• Certain existing PPP borrowers can request to modify their First Draw PPP Loan amount.
  • Certain existing PPP borrowers are now eligible to apply for a Second Draw PPP Loan.

PPP First Draw Borrowers

SBA reopened PPP for First Draw Loans on January 11, 2021. Eligible entities—including nonprofits, veterans organizations, tribal concerns, self-employed individuals, sole proprietorships, and independent contractors—that have 500 or fewer employees can apply.

Borrowers can apply for a First Draw PPP Loan until May 31, 2021. Businesses must apply through existing SBA 7(a) lenders or through any federally insured depository institution, federally insured credit union, eligible non-bank lender, or Farm Credit System institution that is participating in PPP. Learn more about how to be matched with a qualified PPP lender

PPP First Draw Borrower Application Form

PPP Second Draw Borrowers

To promote access for smaller lenders and their customers, SBA will initially only accept Second Draw PPP Loan applications from participating community financial institutions (CFIs), which include:

  • Community Development Financial Institutions (CDFIs)
  • Minority Depository Institutions (MDIs)
  • Certified Development Companies (CDCs)
  • Microloan Intermediaries

The program allows certain eligible borrowers that previously received a PPP loan to apply for a Second Draw PPP Loan with the same general loan terms as their First Draw PPP Loan.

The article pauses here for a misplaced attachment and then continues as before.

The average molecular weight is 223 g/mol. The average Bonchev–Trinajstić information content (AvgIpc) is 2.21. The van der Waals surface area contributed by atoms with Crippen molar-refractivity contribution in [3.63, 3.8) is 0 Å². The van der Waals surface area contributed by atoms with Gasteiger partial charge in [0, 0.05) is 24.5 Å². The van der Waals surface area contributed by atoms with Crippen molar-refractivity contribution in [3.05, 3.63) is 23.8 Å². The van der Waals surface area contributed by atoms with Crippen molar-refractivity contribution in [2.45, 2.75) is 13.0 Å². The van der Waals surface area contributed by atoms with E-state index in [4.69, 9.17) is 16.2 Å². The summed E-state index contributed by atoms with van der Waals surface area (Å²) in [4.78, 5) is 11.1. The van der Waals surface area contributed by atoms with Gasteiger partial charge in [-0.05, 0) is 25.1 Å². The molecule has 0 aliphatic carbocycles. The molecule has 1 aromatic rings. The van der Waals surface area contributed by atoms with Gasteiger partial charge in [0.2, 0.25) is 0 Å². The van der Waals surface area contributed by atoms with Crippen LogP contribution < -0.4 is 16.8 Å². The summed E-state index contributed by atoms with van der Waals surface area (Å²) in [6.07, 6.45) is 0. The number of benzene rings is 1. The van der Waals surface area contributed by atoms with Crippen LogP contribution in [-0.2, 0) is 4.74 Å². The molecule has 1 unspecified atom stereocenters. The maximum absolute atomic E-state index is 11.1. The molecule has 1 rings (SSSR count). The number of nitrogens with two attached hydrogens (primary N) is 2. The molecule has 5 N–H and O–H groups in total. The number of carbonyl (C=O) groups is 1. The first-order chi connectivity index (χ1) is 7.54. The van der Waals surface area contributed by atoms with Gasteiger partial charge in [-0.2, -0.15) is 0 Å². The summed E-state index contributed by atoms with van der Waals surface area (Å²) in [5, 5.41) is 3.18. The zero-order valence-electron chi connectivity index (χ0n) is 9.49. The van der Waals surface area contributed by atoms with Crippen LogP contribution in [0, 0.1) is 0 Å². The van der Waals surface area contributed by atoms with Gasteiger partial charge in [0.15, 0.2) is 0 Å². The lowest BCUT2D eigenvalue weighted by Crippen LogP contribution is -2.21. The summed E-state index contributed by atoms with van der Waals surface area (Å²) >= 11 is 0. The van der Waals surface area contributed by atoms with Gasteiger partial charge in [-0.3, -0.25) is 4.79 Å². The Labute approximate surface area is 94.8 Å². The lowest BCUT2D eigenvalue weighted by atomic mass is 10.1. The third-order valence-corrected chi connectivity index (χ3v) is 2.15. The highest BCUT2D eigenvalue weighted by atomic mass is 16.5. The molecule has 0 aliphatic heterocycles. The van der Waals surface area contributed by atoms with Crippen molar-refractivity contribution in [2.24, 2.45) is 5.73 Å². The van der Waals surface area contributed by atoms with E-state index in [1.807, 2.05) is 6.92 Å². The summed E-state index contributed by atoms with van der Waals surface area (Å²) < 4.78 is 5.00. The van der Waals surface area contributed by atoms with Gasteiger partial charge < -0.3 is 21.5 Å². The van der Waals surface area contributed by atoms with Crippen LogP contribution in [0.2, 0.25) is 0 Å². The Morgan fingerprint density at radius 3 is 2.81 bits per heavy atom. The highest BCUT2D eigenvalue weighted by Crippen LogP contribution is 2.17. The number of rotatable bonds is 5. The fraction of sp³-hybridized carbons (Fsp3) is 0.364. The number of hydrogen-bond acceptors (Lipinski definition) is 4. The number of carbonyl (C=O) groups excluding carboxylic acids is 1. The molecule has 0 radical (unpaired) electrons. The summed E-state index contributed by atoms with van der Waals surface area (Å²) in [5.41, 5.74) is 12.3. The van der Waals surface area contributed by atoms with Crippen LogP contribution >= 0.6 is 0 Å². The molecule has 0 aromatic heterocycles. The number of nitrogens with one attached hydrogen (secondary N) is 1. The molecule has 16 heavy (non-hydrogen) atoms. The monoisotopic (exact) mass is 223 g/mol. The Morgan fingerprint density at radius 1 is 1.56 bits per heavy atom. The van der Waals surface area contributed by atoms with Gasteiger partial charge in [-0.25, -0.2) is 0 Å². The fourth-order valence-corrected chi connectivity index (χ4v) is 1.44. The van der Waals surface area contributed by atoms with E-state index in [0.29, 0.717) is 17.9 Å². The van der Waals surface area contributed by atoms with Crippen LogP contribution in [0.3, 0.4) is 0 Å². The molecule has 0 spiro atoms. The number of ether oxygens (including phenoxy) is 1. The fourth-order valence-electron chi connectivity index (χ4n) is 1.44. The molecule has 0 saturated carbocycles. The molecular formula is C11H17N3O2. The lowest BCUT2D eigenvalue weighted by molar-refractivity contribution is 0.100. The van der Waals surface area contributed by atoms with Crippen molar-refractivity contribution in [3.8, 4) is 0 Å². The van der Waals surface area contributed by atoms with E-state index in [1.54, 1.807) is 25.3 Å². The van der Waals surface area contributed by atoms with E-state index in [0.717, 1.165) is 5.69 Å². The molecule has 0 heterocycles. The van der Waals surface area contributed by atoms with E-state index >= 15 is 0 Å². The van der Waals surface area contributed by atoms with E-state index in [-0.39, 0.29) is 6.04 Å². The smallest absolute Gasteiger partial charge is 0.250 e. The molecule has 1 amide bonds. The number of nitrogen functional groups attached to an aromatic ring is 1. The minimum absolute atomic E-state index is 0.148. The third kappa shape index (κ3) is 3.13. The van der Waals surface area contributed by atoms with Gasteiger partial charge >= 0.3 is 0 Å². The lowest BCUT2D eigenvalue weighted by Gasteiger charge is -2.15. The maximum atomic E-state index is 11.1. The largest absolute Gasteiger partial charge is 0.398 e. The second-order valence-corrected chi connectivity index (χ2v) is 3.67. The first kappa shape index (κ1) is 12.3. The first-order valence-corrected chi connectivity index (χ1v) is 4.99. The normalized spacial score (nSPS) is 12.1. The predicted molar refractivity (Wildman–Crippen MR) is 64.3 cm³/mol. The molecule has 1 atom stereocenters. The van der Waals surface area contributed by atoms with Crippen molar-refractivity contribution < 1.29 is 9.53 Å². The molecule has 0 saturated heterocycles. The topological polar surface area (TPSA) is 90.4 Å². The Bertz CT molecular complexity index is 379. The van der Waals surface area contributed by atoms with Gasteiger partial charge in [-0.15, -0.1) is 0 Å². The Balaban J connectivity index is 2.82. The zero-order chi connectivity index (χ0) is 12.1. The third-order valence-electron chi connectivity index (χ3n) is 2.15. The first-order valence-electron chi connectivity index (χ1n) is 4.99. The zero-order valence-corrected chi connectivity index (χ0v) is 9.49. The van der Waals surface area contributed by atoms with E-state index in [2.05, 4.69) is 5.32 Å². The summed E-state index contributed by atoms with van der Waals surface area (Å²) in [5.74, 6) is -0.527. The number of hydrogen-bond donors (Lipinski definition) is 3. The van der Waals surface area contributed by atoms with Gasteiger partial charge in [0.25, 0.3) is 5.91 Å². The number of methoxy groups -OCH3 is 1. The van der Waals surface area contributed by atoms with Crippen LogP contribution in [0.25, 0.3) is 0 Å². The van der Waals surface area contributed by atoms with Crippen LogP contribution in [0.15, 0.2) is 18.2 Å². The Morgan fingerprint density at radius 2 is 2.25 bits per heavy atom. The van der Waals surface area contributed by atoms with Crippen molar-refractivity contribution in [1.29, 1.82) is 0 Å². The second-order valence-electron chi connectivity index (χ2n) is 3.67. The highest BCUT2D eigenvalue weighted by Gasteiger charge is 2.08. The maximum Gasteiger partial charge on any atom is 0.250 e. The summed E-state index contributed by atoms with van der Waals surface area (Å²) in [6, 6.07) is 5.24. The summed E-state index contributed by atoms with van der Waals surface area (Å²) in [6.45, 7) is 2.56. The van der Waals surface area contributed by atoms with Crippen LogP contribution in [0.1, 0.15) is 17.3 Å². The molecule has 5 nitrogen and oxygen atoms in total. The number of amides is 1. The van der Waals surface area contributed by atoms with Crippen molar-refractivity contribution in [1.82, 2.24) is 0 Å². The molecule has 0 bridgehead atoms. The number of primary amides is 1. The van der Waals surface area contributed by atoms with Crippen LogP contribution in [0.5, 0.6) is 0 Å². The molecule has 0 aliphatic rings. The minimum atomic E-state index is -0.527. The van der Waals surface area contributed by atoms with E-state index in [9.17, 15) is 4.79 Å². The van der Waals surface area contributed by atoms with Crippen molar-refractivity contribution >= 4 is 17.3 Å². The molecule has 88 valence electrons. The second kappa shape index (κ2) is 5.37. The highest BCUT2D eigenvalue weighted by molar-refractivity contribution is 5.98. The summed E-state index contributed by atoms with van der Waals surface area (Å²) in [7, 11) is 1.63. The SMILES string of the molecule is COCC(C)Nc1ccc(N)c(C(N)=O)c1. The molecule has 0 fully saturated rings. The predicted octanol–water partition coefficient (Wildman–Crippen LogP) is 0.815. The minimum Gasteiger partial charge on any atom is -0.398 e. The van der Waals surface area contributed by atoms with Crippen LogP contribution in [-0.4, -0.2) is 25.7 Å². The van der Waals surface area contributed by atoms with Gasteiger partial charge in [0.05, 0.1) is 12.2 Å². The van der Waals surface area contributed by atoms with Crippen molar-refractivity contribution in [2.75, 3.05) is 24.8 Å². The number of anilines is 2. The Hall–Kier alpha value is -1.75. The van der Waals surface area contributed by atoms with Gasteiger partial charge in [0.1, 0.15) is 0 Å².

Second Draw PPP Loans can be used to help fund payroll costs, including benefits. Funds can also be used to pay for mortgage interest, rent, utilities, worker protection costs related to COVID-19, uninsured property damage costs caused by civil unrest in 2020, and certain supplier costs and expenses for operations.

A borrower is generally eligible for a Second Draw PPP Loan if the borrower: 

  • Previously received a First Draw PPP Loan and will or has used the full amount only for authorized uses;
  • Has no more than 300 employees; and
  • Can demonstrate at least a 25 percent reduction in gross receipts between comparable quarters in 2019 and 2020.

PPP Second Draw Borrower Application Form

PPP Application

Applications are available through SBA-approved lenders. Learn more about how to be matched with a qualified PPP lender.

Organizations Offering PPP Application Assistance

Many local organizations are offering assistance to business owners who need guidance filling out PPP applications, including:


COVID-19 Economic Injury Disaster Loan Program

In addition to the Paycheck Protection Program, the latest federal stimulus package also included funding for SBA’s COVID-19 Economic Injury Disaster Loan (EIDL) program. This program provides lower interest loans of up to $2 million that are available to pay for expenses that could have been met had the disaster not occurred, including payroll and other operating expenses. These include:

  • Payroll
  • Fixed debts
  • Accounts payable
  • Other expenses that can’t be paid due to disaster’s impact 

The maximum COVID-19 EIDL is a $2 million working capital loan at an annual interest rate of 3.75 percent for businesses and 2.75 percent for nonprofits, with up to a 30-year term.


The following entities with 500 or fewer employees are eligible: 

  • Sole proprietorships, with or without employees 
  • Independent contractors 
  • Cooperatives and employee-owned businesses 
  • Tribal small businesses 


To apply for an COVID-19 EIDL online, or to check your application’s status, visit the SBA’s website.